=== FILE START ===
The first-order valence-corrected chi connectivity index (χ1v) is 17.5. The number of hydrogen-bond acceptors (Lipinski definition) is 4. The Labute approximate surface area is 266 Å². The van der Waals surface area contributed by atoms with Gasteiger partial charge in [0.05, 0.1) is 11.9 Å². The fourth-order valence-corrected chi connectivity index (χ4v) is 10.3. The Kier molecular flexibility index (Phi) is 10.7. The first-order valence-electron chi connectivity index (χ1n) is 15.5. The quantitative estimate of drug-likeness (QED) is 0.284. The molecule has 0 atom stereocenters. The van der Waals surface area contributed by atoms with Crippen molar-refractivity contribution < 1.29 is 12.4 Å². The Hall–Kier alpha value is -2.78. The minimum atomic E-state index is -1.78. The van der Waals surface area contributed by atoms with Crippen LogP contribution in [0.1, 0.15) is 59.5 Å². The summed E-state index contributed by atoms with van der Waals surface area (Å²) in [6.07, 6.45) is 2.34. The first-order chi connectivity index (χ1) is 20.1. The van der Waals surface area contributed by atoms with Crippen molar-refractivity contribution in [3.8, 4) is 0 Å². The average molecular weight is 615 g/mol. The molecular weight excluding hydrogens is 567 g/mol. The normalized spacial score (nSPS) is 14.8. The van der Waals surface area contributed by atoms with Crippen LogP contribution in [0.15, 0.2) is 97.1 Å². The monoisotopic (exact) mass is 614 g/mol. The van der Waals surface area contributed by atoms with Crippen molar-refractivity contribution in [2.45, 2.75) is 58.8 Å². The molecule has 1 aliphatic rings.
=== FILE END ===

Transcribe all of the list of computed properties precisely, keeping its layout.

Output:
The first-order valence-corrected chi connectivity index (χ1v) is 17.5. The number of hydrogen-bond acceptors (Lipinski definition) is 4. The Labute approximate surface area is 266 Å². The van der Waals surface area contributed by atoms with Gasteiger partial charge in [0.05, 0.1) is 11.9 Å². The fourth-order valence-corrected chi connectivity index (χ4v) is 10.3. The Kier molecular flexibility index (Phi) is 10.7. The first-order valence-electron chi connectivity index (χ1n) is 15.5. The quantitative estimate of drug-likeness (QED) is 0.284. The molecule has 0 atom stereocenters. The van der Waals surface area contributed by atoms with Crippen molar-refractivity contribution < 1.29 is 12.4 Å². The Hall–Kier alpha value is -2.78. The minimum atomic E-state index is -1.78. The van der Waals surface area contributed by atoms with Crippen LogP contribution in [0.1, 0.15) is 59.5 Å². The summed E-state index contributed by atoms with van der Waals surface area (Å²) in [6.07, 6.45) is 2.34. The first-order chi connectivity index (χ1) is 20.1. The van der Waals surface area contributed by atoms with Crippen molar-refractivity contribution in [3.8, 4) is 0 Å². The average molecular weight is 615 g/mol. The molecular weight excluding hydrogens is 567 g/mol. The normalized spacial score (nSPS) is 14.8. The van der Waals surface area contributed by atoms with Crippen LogP contribution in [0.15, 0.2) is 97.1 Å². The monoisotopic (exact) mass is 614 g/mol. The van der Waals surface area contributed by atoms with Crippen molar-refractivity contribution in [2.45, 2.75) is 58.8 Å². The molecule has 1 aliphatic rings.